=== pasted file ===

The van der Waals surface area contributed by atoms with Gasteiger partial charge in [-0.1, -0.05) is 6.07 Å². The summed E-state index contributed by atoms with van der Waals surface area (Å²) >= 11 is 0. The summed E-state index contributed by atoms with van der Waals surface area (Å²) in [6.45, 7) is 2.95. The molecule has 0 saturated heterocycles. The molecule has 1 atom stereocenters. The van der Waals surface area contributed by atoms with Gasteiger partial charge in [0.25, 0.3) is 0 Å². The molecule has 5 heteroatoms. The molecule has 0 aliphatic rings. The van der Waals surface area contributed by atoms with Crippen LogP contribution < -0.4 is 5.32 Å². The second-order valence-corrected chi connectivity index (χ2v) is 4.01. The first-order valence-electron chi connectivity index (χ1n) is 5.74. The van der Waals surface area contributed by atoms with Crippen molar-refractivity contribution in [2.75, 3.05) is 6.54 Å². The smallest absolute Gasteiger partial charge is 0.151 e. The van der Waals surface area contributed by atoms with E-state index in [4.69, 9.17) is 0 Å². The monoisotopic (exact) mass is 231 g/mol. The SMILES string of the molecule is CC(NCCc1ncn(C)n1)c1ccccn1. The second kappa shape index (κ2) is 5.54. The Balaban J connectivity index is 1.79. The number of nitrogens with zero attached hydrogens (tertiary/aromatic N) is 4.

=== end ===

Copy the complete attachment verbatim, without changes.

The van der Waals surface area contributed by atoms with Gasteiger partial charge in [-0.1, -0.05) is 6.07 Å². The summed E-state index contributed by atoms with van der Waals surface area (Å²) >= 11 is 0. The summed E-state index contributed by atoms with van der Waals surface area (Å²) in [6.45, 7) is 2.95. The molecule has 0 saturated heterocycles. The molecule has 1 atom stereocenters. The van der Waals surface area contributed by atoms with Gasteiger partial charge in [0.25, 0.3) is 0 Å². The molecule has 5 heteroatoms. The molecule has 0 aliphatic rings. The van der Waals surface area contributed by atoms with Crippen LogP contribution < -0.4 is 5.32 Å². The second-order valence-corrected chi connectivity index (χ2v) is 4.01. The first-order valence-electron chi connectivity index (χ1n) is 5.74. The van der Waals surface area contributed by atoms with Crippen molar-refractivity contribution in [2.75, 3.05) is 6.54 Å². The smallest absolute Gasteiger partial charge is 0.151 e. The van der Waals surface area contributed by atoms with E-state index in [4.69, 9.17) is 0 Å². The monoisotopic (exact) mass is 231 g/mol. The SMILES string of the molecule is CC(NCCc1ncn(C)n1)c1ccccn1. The second kappa shape index (κ2) is 5.54. The Balaban J connectivity index is 1.79. The number of nitrogens with zero attached hydrogens (tertiary/aromatic N) is 4.